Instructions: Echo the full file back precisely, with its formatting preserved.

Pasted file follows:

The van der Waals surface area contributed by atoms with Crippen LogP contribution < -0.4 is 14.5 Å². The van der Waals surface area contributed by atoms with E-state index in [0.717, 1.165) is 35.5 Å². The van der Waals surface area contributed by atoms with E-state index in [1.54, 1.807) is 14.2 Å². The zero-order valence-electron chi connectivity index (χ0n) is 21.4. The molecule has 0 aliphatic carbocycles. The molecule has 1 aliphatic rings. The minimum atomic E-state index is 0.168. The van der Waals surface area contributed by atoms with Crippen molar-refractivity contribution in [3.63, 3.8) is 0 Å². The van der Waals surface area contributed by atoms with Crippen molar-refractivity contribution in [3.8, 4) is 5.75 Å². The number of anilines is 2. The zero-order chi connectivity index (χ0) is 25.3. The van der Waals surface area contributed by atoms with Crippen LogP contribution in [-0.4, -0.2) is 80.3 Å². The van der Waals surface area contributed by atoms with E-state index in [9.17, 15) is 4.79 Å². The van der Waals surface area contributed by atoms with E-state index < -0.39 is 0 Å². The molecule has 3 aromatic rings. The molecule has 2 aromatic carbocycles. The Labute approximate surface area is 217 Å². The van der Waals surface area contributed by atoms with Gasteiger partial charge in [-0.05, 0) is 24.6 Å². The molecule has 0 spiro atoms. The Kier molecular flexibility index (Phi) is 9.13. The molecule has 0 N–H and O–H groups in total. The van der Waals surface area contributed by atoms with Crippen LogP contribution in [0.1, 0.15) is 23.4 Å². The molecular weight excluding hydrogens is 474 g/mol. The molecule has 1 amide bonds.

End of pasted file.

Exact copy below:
The van der Waals surface area contributed by atoms with Crippen LogP contribution < -0.4 is 14.5 Å². The van der Waals surface area contributed by atoms with E-state index in [0.717, 1.165) is 35.5 Å². The van der Waals surface area contributed by atoms with E-state index in [1.54, 1.807) is 14.2 Å². The zero-order valence-electron chi connectivity index (χ0n) is 21.4. The molecule has 0 aliphatic carbocycles. The molecule has 1 aliphatic rings. The minimum atomic E-state index is 0.168. The van der Waals surface area contributed by atoms with Crippen molar-refractivity contribution in [3.63, 3.8) is 0 Å². The van der Waals surface area contributed by atoms with Crippen molar-refractivity contribution in [3.8, 4) is 5.75 Å². The number of anilines is 2. The zero-order chi connectivity index (χ0) is 25.3. The van der Waals surface area contributed by atoms with Crippen LogP contribution in [-0.4, -0.2) is 80.3 Å². The van der Waals surface area contributed by atoms with E-state index in [9.17, 15) is 4.79 Å². The van der Waals surface area contributed by atoms with E-state index < -0.39 is 0 Å². The molecule has 3 aromatic rings. The molecule has 2 aromatic carbocycles. The Labute approximate surface area is 217 Å². The van der Waals surface area contributed by atoms with Gasteiger partial charge in [-0.05, 0) is 24.6 Å². The molecule has 0 spiro atoms. The Kier molecular flexibility index (Phi) is 9.13. The molecule has 0 N–H and O–H groups in total. The van der Waals surface area contributed by atoms with Crippen LogP contribution in [0.1, 0.15) is 23.4 Å². The molecular weight excluding hydrogens is 474 g/mol. The molecule has 1 amide bonds.